The novelist and fantasist Gore Vidal, who died last month at 86, must ever occupy a special place in the hearts of National Review’s extended family. I hasten to add that by “special” I do not mean honored, cherished, or affectionate. On the contrary. The critical Vidal moment came in the summer of 1968. The place: Chicago. The festival: the Democratic National Convention. The weather: partly cloudy with a high chance of riots.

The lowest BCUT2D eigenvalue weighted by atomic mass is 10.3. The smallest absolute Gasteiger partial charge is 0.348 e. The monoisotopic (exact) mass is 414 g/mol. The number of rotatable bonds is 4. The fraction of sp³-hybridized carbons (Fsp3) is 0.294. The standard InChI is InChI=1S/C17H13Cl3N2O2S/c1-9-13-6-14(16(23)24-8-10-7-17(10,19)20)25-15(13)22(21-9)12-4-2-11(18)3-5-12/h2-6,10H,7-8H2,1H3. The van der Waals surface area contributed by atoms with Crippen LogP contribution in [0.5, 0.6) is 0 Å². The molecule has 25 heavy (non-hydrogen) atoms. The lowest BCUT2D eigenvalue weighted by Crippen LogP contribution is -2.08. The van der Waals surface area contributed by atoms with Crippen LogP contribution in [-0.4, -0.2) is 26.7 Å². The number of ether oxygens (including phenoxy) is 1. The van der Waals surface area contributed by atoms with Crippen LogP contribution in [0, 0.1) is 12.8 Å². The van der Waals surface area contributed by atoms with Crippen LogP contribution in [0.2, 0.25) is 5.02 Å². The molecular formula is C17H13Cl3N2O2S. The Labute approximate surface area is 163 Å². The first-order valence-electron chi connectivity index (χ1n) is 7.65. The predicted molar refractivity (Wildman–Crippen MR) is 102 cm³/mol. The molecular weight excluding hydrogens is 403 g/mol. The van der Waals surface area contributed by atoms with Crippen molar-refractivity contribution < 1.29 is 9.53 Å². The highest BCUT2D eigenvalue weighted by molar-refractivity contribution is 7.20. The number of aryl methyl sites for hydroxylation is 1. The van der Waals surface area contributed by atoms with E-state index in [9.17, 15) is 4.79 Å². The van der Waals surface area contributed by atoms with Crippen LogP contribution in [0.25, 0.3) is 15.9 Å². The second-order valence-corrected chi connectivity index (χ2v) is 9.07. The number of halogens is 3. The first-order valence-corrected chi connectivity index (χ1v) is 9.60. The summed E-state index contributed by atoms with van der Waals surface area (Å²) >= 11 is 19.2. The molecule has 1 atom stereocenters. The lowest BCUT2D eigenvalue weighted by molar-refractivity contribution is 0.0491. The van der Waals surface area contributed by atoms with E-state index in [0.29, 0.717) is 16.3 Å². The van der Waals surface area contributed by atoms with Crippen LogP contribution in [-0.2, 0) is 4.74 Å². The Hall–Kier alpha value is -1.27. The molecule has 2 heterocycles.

If you are reading this, you probably know the story. WFB and Gore Vidal had both been asked by ABC, at that time an important television network, to comment on the proceedings. The chemistry between them was not pacific. The streets of Chicago were exploding with demonstrations “against the war” — against, as WFB observed, the orderliness that civilization requires. Vidal thrilled to the anarchistic spectacle of it all. “They were absolutely well behaved,” quoth he. Reality check: They were attempting to raise the Vietcong flag in a public park, taunting the police, and chanting “F*** LBJ! F*** Mayor Daley!” WFB was not amused: “I’m for ostracizing people who egg on other people to shoot American marines and American soldiers.”